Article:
Greenpeace International Briefing for the Commission on Sustainable Development CSD-14 -- Energy for Sustainable Development
Executive summary: The world needs safe, clean and affordable renewable energy. The Johannesburg Plan of Implementation (JPOI) called for energy that is “reliable, affordable, economically viable, socially acceptable and environmentally sound”. Nuclear power does not meet these criteria.The dilemma between building nuclear power or suffering the effects of climate change is a false dilemma. Nuclear energy is slow to build, dirty, dangerous and expensive. Nuclear energy, with its inflexibility, generation of waste, inherent danger and security implications, as well as its hidden costs, undermines economic development, social development and environmental protection. Investments ofhuman and economic resources are far better placed into energy efficiency and the numerous renewable technologies available to guarantee the right to safe, clean and affordable energy. In diverting resources from sustainable and renewable energy, investment in nuclear energy andassociated subsidies would erect obstacles to sustainable energy. Problems with reactor safety, radioactive waste management, the proliferation of fissile material and life cycle cost all mean that nuclear power has no place in the energy mix. Resources and efforts must instead go to the clean and renewable energy and energy efficiency technologies, which have shown remarkable growth since 2000.Rather than to include nuclear power in the ‘mix’, countries need to focus on implementing the commitments made in the World Summit in September 2005 to take action to promote clean energy and energy efficiency and conservation, accelerate the development and dissemination of affordableand cleaner energy efficiency and energy conservation technologies, and promote and support greater efforts to develop renewable sources of energy, such as solar, wind and geothermal. Nuclear power is a problem, not a solution, as recent analyses such as the UK’s Sustainable Development Commission (SCD) show. The SDC gave a unanimous ‘no’ to the question ‘Is nuclear the answer to tackling climate change or energy security?’ Their reasons included long-term waste, cost, inflexibility, undermining energy efficiency and international security issues, including accidents, terrorism and nuclear proliferation.Nuclear energy relies on subsidies, including underwriting for construction cost or caps on construction costs, operating performance, non-fuel operations and maintenance cost, nuclear fuel cost and decommissioning cost, liability caps and guarantees that the output will be purchased at a guaranteed price. Usually absent from consideration are decommissioning costs, the long-term costs of dealing with waste and external costs such as environmental damage, effects on human health and social costs. Nuclear power plants are particularly risky for developing countries, with exposure to cost overruns, downtime, the cost of dealing with waste and dependence on foreign technology. Nuclear power is quite simply the wrong answer, and would divert scarce resources from investing in renewable energy and energy efficiency.Both the JPOI and the World Summit speak of economic development, social development and environmental protection as interdependent and mutually reinforcing pillars. Renewable energy is reinforcing of these themes, while nuclear energy undermines them all. Investment of human andeconomic resources would be far better placed into renewable energy and energy efficiency from all perspectives. We now have numerous renewable technologies available to guarantee the right to safe, clean and affordable energy: energy which is reliable, affordable, economically viable, sociallyacceptable and environmentally sound.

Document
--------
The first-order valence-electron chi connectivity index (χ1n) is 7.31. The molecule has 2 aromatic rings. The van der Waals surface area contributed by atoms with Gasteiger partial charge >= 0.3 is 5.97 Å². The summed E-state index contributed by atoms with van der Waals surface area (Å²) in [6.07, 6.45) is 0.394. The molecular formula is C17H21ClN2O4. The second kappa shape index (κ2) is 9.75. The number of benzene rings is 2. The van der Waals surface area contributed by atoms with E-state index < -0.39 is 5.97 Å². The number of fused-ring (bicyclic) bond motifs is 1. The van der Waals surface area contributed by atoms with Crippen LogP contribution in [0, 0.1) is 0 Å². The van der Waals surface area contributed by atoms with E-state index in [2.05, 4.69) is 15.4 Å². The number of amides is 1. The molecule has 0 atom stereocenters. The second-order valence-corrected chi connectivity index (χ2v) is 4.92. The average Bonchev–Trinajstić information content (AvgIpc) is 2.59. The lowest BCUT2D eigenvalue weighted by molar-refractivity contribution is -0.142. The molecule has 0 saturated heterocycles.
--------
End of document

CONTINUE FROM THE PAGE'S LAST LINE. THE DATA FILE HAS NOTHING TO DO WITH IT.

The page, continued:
Num. pages: 19